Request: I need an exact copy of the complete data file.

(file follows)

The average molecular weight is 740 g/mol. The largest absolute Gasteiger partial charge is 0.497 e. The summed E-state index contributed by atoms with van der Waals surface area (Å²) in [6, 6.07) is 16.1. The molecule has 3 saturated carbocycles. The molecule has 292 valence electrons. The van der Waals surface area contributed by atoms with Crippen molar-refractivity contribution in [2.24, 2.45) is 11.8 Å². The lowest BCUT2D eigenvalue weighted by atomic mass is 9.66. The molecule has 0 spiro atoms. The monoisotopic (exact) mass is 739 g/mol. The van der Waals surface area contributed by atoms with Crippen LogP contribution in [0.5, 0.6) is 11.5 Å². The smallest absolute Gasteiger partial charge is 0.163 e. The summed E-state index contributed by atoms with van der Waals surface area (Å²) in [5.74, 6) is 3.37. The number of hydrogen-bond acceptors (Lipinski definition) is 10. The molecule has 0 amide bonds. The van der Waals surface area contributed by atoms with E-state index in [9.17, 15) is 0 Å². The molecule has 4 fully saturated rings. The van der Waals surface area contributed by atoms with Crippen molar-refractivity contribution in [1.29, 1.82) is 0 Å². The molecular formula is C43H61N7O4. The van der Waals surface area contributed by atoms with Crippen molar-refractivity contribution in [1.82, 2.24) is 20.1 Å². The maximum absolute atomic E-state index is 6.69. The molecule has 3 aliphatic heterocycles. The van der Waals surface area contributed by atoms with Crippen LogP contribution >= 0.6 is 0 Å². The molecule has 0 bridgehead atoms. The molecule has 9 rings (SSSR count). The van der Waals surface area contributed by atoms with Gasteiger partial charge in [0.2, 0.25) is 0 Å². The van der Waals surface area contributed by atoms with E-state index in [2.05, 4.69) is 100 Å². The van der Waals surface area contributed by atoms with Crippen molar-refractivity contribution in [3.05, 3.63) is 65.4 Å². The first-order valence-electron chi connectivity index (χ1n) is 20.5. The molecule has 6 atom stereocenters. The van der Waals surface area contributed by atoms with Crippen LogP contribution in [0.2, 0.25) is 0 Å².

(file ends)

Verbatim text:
The average molecular weight is 740 g/mol. The largest absolute Gasteiger partial charge is 0.497 e. The summed E-state index contributed by atoms with van der Waals surface area (Å²) in [6, 6.07) is 16.1. The molecule has 3 saturated carbocycles. The molecule has 292 valence electrons. The van der Waals surface area contributed by atoms with Crippen molar-refractivity contribution in [2.24, 2.45) is 11.8 Å². The lowest BCUT2D eigenvalue weighted by atomic mass is 9.66. The molecule has 0 spiro atoms. The monoisotopic (exact) mass is 739 g/mol. The van der Waals surface area contributed by atoms with Crippen LogP contribution in [0.5, 0.6) is 11.5 Å². The smallest absolute Gasteiger partial charge is 0.163 e. The summed E-state index contributed by atoms with van der Waals surface area (Å²) in [5.74, 6) is 3.37. The number of hydrogen-bond acceptors (Lipinski definition) is 10. The molecule has 0 amide bonds. The van der Waals surface area contributed by atoms with E-state index in [9.17, 15) is 0 Å². The molecule has 4 fully saturated rings. The van der Waals surface area contributed by atoms with Crippen molar-refractivity contribution in [1.29, 1.82) is 0 Å². The molecular formula is C43H61N7O4. The van der Waals surface area contributed by atoms with Crippen molar-refractivity contribution in [1.82, 2.24) is 20.1 Å². The maximum absolute atomic E-state index is 6.69. The molecule has 3 aliphatic heterocycles. The van der Waals surface area contributed by atoms with Crippen LogP contribution >= 0.6 is 0 Å². The molecule has 0 bridgehead atoms. The molecule has 9 rings (SSSR count). The van der Waals surface area contributed by atoms with Gasteiger partial charge in [0.2, 0.25) is 0 Å². The van der Waals surface area contributed by atoms with E-state index in [2.05, 4.69) is 100 Å². The van der Waals surface area contributed by atoms with Crippen molar-refractivity contribution in [3.05, 3.63) is 65.4 Å². The first-order valence-electron chi connectivity index (χ1n) is 20.5. The molecule has 6 atom stereocenters. The van der Waals surface area contributed by atoms with Crippen LogP contribution in [0.2, 0.25) is 0 Å².